Sharing Coastal Knowledge Room 201A
Jan 24, 2023 09:35 AM - 10:35 AM(America/Chicago)
20230124T0935 20230124T1035 America/Chicago Sharing Coastal Knowledge Room 201A 2023 Bays and Bayous Symposium
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Engaging Underserved Communities in Coastal Resilience: A Case Study in East Biloxi
09:35 AM - 09:50 AM (America/Chicago) 2023/01/24 15:35:00 UTC - 2023/01/24 15:50:00 UTC
Underserved and historically disenfranchised groups are often at the frontlines of climate change and sea-level rise impacts; however, they often have not had a voice in processes around funding, planning, and implementing actions to mitigate these impacts. To productively move forward with equitable climate resilience, it is essential that all members of communities can actively participate; yet our current approaches for engagement frequently are not effective at reaching our frontline, under resourced residents. We worked collaboratively with colleagues across the United States to begin exploring how to effectively engage in underserved communities. Leveraging Enhanced Engagement and Risk Communication for Underserved Communities: Research Findings and Emerging Best Practices our team set out to model identified best practices and test their effectiveness. Examples of best practices included a focus on community-driven, inclusive engagement frameworks, community trust building, accessibility and equity of outreach, and non-extractive engagement.
In this presentation, we will share when this approach was modeled in East Biloxi, MS, a predominantly underserved minority community within the City of Biloxi still working to rebuild after major wind and flood damage from Hurricane Katrina almost 20 years ago. PLACE:SLR, the Steps Coalition, East Biloxi Community Collaborative, The Gulf Coast Community Design Studio, and the Biloxi NAACP created and implemented Resilient East Biloxi, a series of community leader trainings and resident engagement events. We will share the process we pursued for engagement, the resulting program, the evaluation results of the program, and lessons learned for future efforts to engage in underserved communities.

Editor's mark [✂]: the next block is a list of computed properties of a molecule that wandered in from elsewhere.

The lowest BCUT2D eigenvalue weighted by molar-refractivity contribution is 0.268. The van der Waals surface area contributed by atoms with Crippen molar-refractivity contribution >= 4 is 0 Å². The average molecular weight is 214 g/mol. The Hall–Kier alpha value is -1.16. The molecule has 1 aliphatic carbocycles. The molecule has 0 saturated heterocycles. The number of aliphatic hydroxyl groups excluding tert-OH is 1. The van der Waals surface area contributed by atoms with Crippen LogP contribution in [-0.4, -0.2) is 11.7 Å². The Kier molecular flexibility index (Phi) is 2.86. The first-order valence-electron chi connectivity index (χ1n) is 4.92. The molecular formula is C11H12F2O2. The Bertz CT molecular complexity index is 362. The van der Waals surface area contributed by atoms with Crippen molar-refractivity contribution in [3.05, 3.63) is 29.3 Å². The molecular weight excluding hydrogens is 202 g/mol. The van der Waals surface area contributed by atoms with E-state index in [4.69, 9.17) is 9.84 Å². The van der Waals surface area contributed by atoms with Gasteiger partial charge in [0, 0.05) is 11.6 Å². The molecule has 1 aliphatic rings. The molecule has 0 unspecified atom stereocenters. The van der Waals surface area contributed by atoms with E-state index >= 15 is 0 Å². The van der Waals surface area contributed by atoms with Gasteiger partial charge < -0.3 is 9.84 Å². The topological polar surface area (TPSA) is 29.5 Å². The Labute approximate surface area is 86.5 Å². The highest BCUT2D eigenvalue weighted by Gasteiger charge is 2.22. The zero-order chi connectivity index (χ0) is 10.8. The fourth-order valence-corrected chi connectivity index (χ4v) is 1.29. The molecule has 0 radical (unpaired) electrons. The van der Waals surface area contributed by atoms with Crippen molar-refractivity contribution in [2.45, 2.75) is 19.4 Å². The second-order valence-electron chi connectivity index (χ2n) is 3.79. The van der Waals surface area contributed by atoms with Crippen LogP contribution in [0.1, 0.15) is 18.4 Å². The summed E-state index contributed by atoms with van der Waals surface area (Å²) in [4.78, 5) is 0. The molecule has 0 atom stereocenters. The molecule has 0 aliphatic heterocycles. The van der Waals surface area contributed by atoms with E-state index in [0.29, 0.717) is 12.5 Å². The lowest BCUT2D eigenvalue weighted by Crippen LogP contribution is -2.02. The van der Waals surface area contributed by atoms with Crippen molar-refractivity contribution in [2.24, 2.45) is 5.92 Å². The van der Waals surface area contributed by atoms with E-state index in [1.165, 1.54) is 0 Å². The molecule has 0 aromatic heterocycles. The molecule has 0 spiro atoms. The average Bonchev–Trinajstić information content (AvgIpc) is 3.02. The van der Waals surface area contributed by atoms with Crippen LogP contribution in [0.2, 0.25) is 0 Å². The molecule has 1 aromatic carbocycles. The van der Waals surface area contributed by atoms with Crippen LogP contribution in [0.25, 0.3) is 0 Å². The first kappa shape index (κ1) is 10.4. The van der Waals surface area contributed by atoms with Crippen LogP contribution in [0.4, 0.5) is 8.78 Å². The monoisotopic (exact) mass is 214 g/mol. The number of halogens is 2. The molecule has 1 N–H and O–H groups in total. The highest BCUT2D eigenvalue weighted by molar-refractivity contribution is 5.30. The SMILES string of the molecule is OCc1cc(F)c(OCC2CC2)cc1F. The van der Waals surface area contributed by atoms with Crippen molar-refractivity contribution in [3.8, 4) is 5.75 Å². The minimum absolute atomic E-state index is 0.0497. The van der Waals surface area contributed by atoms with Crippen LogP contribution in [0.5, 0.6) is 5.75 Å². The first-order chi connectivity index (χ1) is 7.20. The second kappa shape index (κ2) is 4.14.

Qiyamah Williams
Renee Collini
Mississippi State University/Mississippi-Alabama Sea Grant Consortium
Africatown Connections Blueway - Reconnecting to Water with Stories & Traditions
09:50 AM - 10:05 AM (America/Chicago) 2023/01/24 15:50:00 UTC - 2023/01/24 16:05:00 UTC
Africatown, located just north of downtown Mobile, Alabama, was formed by West Africans, who in 1860 were included in the last known illegal shipment of slaves to the United States. In this session, Liz Smith-Incer of the National Park Service, will present on the Africatown Connections Blueway and how descendants of the original founders of Africatown are seeking to re-connect their community to the waterways and African culture through the project. Project partners are not only reconnecting to one another through new traditions, they are fostering a greater understanding of their connections to the land and water that nourishes the Mobile metro area. Tennessee State University & Oberlin College have teamed up with the National Park Service to create an online story map of the Africatown Connections Blueway. A summary of this process will be given during the session. Project partners have also re-established community rituals and traditions that are now practiced fortifying the connections between elders and youth of the community. Session participants will learn the steps of two community engagement traditions and actively participate in practicing these traditions. Of primary importance is to recognize and preserve the international historical significance of Africatown in hopes of contributing to racial healing and reckoning as well as celebrating the contribution of this community.
Liz Smith-Incer
National Park Service, Rivers, Trails & Conservation Assistance Program
Recruit and Support Sustainably: Early Successes Through the Ocean Exploration Club at Tuskegee University
10:05 AM - 10:20 AM (America/Chicago) 2023/01/24 16:05:00 UTC - 2023/01/24 16:20:00 UTC